For me, personally, I grew up with an unusual name and really loved that no one I knew shared my name. I also think it was helpful that no one had any associations to the name. I think people sometimes become the stereotype that goes with their name because that is what society expects of them. For super popular names it isn't as much of a problem. Christopher, John or Jennifer could be anybody, any personality, but Lexi, Amanda, Kimber, and Sarah all come with expectations. People also have a fear or intrigue reaction to unusual names. Some people are turned off and don't want to befriend such a person (helps me keep the squares away) and others are drawn in and want to know the person with such a name (people with curious minds that I like to associate with.) For these reasons I have always wanted to give my child a unique name. And I don't mean that it just falls outside of the top 1000. I mean practically unheard of. And the only reason I care what other parents think of the name is if it would cause problems for the child, negative associations. I really couldn't care less if they think I'm creative; I'm not searching for approval. My middle name is common and when meeting someone with which I only intend a casual interaction, I use that name. (Pizza delivery, name tags at workplaces and conferences, situations like that.) I would give my child that option but would not hide the name I love in the middle.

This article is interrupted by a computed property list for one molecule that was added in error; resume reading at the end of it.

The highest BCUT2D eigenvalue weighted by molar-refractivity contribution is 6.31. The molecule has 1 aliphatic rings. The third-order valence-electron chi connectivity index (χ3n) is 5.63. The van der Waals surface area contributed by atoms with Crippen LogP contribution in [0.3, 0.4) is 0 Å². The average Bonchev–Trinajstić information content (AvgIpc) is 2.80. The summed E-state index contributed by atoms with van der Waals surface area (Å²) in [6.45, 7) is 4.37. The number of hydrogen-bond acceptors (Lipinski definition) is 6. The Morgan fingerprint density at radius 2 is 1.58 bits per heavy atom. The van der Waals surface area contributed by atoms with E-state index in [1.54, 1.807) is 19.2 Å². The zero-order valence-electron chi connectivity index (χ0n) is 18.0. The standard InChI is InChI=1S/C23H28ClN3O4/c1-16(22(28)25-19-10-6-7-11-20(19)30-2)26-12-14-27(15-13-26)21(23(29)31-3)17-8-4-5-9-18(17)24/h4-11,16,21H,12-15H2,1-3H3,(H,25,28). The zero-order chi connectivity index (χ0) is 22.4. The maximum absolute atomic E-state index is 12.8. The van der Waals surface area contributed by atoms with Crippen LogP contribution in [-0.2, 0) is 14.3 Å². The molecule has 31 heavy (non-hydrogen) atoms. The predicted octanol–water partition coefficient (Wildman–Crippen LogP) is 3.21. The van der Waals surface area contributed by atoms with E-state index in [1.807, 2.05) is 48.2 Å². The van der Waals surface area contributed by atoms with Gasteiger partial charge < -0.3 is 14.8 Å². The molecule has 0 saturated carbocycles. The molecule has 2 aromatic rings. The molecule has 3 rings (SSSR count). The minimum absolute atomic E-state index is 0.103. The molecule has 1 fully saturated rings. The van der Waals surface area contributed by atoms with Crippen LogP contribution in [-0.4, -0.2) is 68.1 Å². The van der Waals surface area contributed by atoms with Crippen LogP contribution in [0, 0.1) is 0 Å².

I like that one too. It kind of makes me want to write a bedtime song, Lillaby's Lullaby.
Bethany sounds like a good compromise and isn't made-up (not that it matters, I kind of like the mash-ups)
Lizaby (could be Lizza-bee, Liza-bee or end with the bye sound)
Ellamy (play with the pronunciation. I like it if it were to rhyme with Elodie)
Violet Ellamy Eisel
Elizie rhyming with Elodie
Interesting question. I'll let you know if I think of more.
Not sure if anyone else mentioned it but the RW initials are a bit of a tongue twister. Robert Right Rooten, Wobert White Wooten. I wouldn't do it.